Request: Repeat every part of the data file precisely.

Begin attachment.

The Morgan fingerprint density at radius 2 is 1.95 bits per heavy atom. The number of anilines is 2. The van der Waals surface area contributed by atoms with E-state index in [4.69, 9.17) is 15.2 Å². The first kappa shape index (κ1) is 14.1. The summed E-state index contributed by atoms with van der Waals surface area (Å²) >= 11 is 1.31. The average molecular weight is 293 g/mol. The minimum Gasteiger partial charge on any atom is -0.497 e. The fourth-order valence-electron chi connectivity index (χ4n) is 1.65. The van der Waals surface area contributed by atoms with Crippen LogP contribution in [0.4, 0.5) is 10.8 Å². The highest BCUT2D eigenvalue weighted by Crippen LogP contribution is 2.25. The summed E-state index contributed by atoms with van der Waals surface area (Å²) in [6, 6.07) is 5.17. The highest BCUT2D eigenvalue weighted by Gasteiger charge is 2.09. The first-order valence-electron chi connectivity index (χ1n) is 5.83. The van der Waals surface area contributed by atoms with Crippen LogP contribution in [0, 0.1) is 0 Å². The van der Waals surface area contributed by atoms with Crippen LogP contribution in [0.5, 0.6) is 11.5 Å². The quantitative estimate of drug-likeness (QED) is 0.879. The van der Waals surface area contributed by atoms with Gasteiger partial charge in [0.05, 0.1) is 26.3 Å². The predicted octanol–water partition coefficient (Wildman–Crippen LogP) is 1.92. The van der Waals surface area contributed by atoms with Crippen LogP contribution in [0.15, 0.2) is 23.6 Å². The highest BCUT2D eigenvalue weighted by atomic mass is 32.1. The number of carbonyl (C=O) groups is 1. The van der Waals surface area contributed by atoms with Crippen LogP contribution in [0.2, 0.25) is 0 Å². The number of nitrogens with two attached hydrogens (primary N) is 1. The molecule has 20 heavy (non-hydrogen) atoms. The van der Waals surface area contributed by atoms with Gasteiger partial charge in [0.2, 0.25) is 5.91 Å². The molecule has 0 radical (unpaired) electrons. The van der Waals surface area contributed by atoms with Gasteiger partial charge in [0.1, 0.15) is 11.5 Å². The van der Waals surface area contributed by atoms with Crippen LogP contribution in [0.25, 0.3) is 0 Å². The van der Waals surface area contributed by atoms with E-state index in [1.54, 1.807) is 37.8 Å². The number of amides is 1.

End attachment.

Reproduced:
The Morgan fingerprint density at radius 2 is 1.95 bits per heavy atom. The number of anilines is 2. The van der Waals surface area contributed by atoms with E-state index in [4.69, 9.17) is 15.2 Å². The first kappa shape index (κ1) is 14.1. The summed E-state index contributed by atoms with van der Waals surface area (Å²) >= 11 is 1.31. The average molecular weight is 293 g/mol. The minimum Gasteiger partial charge on any atom is -0.497 e. The fourth-order valence-electron chi connectivity index (χ4n) is 1.65. The van der Waals surface area contributed by atoms with Crippen LogP contribution in [0.4, 0.5) is 10.8 Å². The highest BCUT2D eigenvalue weighted by Crippen LogP contribution is 2.25. The summed E-state index contributed by atoms with van der Waals surface area (Å²) in [6, 6.07) is 5.17. The highest BCUT2D eigenvalue weighted by Gasteiger charge is 2.09. The first-order valence-electron chi connectivity index (χ1n) is 5.83. The van der Waals surface area contributed by atoms with Crippen LogP contribution in [0, 0.1) is 0 Å². The van der Waals surface area contributed by atoms with Crippen LogP contribution in [0.5, 0.6) is 11.5 Å². The quantitative estimate of drug-likeness (QED) is 0.879. The van der Waals surface area contributed by atoms with Gasteiger partial charge in [0.05, 0.1) is 26.3 Å². The predicted octanol–water partition coefficient (Wildman–Crippen LogP) is 1.92. The van der Waals surface area contributed by atoms with Crippen LogP contribution in [0.15, 0.2) is 23.6 Å². The highest BCUT2D eigenvalue weighted by atomic mass is 32.1. The number of carbonyl (C=O) groups is 1. The van der Waals surface area contributed by atoms with Crippen LogP contribution in [0.2, 0.25) is 0 Å². The number of nitrogens with two attached hydrogens (primary N) is 1. The molecule has 20 heavy (non-hydrogen) atoms. The van der Waals surface area contributed by atoms with Gasteiger partial charge in [0.2, 0.25) is 5.91 Å². The molecule has 0 radical (unpaired) electrons. The van der Waals surface area contributed by atoms with Gasteiger partial charge in [0.1, 0.15) is 11.5 Å². The van der Waals surface area contributed by atoms with Crippen LogP contribution in [0.25, 0.3) is 0 Å². The van der Waals surface area contributed by atoms with E-state index in [1.54, 1.807) is 37.8 Å². The number of amides is 1.